Biased interventions, which aim to alter the likely outcome of the conflict in favour of one side (Carment & Rowlands, 2003) can also be explained by a realist point of view. A potential intervening power will shape its decision for intervention based on its interests and desired end state for the intrastate conflict regarding who will run the country after the conflict. In that context, foreign powers attempt to change the leader or the type of government, economic system of the country, or certain policies of the government (Gent, 2005).

The major powers prefer to grant UNSC authorization before intervention to justify the legitimacy of the intervention; however, UNSC authorization is not an absolute prerequisite for intervention. Specifically when highly strategic interests are at stake and UNSC permanent members have contradicting stances against intervention; major powers may opt to violate or disregard the existing norms with a realist perspective (Allison, 2009). This fact is seen by realists as a reinforcement to their position to explain the motives of the intervention.

In that context realist tradition questions the existence of moral norms that cut across the boundaries of states and regions and humanitarian justifications for intervention(Bellamy, 2003a).

Realists claim that states struggle for power and interests so by and large material interests rather than norms determine the decision for intervention. Under conditions of prevailing international anarchy, states strive for either maximizing power and security or minimizing threats to security for the ultimate aim of survival. From realist point of view, military intervention is an instrument so states intervene only if these interests are at stake (Binder, 2009).

Realists argue that humanitarian intervention is not purely motivated by humanitarian ideals, rather as Morgenthau suggests it aims to maintain or increase the power and contain or reduce the power of other nations’ (Szende, 2012). Realists conceive humanitarian intervention as a means of powerful states using military force to promote their own interests (Bellamy, 2003a).

In sum, realists conceive international relations as a zero-sum game among states competing for power to ensure national survival and secure or promote their national interest in relation to others. In that respect intrastate conflicts are exploited and internationalized by nations to pursue national interests by shaping the post-conflict environment through intervention. In an attempt to explain why states intervene into intrastate conflict, the realist paradigm associates regional and global powers` decisions for intervention/non-intervention into intrastate conflicts and for choosing a side to support with exclusively national and strategic interests at stake.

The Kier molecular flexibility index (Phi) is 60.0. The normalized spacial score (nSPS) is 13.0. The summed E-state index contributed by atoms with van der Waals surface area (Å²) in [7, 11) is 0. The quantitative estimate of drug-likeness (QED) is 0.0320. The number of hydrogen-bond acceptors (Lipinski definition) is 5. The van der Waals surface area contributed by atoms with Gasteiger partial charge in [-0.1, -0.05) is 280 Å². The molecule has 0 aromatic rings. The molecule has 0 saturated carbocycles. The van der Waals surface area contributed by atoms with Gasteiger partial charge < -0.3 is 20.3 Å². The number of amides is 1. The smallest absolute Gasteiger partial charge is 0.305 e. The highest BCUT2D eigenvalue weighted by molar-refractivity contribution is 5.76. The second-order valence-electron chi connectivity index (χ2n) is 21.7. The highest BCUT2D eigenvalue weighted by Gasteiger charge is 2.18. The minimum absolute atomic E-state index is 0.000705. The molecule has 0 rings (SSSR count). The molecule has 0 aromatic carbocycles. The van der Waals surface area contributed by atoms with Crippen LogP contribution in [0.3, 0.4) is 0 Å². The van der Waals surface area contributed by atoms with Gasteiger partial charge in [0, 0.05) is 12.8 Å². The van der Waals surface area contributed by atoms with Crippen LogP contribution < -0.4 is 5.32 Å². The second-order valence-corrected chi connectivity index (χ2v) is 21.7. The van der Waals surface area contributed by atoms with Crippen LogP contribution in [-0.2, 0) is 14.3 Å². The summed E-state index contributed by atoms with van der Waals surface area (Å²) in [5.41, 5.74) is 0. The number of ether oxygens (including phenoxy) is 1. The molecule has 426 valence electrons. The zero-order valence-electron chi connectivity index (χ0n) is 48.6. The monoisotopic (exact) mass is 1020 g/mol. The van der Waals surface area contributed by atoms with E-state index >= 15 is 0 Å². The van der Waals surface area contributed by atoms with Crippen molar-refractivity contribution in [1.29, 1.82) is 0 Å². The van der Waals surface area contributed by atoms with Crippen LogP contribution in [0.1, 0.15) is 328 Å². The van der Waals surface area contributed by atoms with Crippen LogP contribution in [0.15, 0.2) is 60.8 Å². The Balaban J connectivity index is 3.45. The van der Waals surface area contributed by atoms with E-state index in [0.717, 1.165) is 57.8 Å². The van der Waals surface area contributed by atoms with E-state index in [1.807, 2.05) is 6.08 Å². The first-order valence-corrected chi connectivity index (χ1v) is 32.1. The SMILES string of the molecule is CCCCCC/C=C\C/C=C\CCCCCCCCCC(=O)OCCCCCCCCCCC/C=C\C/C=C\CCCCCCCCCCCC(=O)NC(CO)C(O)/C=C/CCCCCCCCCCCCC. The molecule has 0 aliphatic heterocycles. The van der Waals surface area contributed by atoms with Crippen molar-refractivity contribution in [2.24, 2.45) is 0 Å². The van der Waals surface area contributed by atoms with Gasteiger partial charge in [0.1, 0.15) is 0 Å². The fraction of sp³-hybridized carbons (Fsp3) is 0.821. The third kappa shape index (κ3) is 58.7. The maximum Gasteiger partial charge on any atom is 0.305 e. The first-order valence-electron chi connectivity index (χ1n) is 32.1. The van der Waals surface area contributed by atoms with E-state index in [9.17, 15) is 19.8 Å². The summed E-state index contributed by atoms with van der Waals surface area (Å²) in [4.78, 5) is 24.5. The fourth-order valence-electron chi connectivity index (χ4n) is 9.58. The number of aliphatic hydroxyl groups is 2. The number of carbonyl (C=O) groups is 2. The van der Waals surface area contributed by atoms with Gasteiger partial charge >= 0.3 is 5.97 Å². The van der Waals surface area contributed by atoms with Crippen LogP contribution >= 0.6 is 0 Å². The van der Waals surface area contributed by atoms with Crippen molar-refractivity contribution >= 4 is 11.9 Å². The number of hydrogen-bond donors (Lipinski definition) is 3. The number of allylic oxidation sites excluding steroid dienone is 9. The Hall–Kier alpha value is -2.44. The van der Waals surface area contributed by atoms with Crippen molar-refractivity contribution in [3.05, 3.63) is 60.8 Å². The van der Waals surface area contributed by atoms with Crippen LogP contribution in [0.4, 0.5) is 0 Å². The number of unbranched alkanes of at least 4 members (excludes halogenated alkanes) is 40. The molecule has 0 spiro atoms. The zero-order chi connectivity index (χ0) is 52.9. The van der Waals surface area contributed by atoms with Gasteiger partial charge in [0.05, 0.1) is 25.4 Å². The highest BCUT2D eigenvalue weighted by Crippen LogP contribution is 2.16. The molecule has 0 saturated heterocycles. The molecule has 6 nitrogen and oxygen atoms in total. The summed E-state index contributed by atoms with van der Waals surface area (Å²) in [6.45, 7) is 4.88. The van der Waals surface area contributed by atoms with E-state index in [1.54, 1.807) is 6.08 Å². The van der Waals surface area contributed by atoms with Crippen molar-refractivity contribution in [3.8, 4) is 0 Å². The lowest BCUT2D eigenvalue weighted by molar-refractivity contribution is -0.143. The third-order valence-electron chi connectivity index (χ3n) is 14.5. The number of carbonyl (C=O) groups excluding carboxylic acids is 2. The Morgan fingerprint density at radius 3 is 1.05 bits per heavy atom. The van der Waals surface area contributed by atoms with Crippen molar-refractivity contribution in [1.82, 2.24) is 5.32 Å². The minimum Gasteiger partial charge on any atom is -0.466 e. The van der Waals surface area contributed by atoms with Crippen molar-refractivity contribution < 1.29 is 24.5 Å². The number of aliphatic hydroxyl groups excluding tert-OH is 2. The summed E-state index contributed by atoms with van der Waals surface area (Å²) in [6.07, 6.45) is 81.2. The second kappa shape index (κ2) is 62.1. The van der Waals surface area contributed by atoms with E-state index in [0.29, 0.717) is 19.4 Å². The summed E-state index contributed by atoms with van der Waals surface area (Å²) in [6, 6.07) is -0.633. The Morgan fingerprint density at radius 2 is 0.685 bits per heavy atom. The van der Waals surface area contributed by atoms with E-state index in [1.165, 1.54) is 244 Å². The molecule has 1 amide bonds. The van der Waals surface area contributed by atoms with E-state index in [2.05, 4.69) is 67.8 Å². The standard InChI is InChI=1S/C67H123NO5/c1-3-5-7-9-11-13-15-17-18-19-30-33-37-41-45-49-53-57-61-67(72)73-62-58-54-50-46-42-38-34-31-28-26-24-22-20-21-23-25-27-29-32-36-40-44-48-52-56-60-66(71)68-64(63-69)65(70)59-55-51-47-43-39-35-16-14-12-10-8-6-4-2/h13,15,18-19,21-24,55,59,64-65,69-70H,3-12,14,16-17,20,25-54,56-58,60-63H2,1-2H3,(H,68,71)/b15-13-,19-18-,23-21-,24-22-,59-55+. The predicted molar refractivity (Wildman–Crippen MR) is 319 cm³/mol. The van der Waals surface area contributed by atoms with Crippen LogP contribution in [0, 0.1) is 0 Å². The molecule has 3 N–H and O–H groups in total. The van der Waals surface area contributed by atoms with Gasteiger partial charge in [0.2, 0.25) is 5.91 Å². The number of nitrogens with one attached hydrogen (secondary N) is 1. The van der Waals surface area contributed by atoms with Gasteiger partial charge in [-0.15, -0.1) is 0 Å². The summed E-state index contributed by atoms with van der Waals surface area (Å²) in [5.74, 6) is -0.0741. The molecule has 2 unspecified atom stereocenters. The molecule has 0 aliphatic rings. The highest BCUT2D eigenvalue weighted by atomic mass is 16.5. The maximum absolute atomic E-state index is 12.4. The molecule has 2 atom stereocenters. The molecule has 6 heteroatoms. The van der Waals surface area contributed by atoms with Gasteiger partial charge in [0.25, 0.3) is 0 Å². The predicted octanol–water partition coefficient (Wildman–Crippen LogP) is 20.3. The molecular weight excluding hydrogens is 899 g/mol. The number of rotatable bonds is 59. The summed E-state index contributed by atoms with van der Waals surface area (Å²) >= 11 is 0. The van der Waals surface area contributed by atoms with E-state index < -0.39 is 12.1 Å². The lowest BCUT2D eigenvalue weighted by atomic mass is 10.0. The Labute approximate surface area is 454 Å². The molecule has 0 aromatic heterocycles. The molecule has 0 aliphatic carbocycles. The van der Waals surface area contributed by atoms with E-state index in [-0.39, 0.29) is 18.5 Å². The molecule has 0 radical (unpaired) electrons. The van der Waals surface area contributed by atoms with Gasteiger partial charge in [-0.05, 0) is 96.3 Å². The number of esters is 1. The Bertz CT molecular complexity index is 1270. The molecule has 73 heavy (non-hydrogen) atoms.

3. Liberalism and Intervention

The liberalist theory, in contrast to realist view of international politics, opposes the idea of constant conflict and zero-sum game struggle among states, and instead claims that transnational social bonds that link the individual human beings provide a window of opportunity to cooperate. Liberalist theory also supposes that moral imperatives limit the state actions in contrast to the realist conception(Bull, 2012:24-25). Liberalism suggests that interdependency, interaction, and cooperation among states enable and sustain peace and security.

Liberals mainly concentrate on how lasting peace and cooperation in international relations can be ensured. They believe material power is not the sole determinant of international relations and emphasise the role of international institutions in promoting and enforcing peaceful relations among nations by mitigating the implications of existing anarchy. International organizations act as higher authority since the states accept willingly to limit their own power, autonomy, and, to some extent, freedom through a set of rules put in place by international organizations of which they become members (Terriff, Croft, James, & M.Morgan, 1999:46). The empowerment of international organizations ensures the implementation of political, economic, and liberal norms at national and international levels.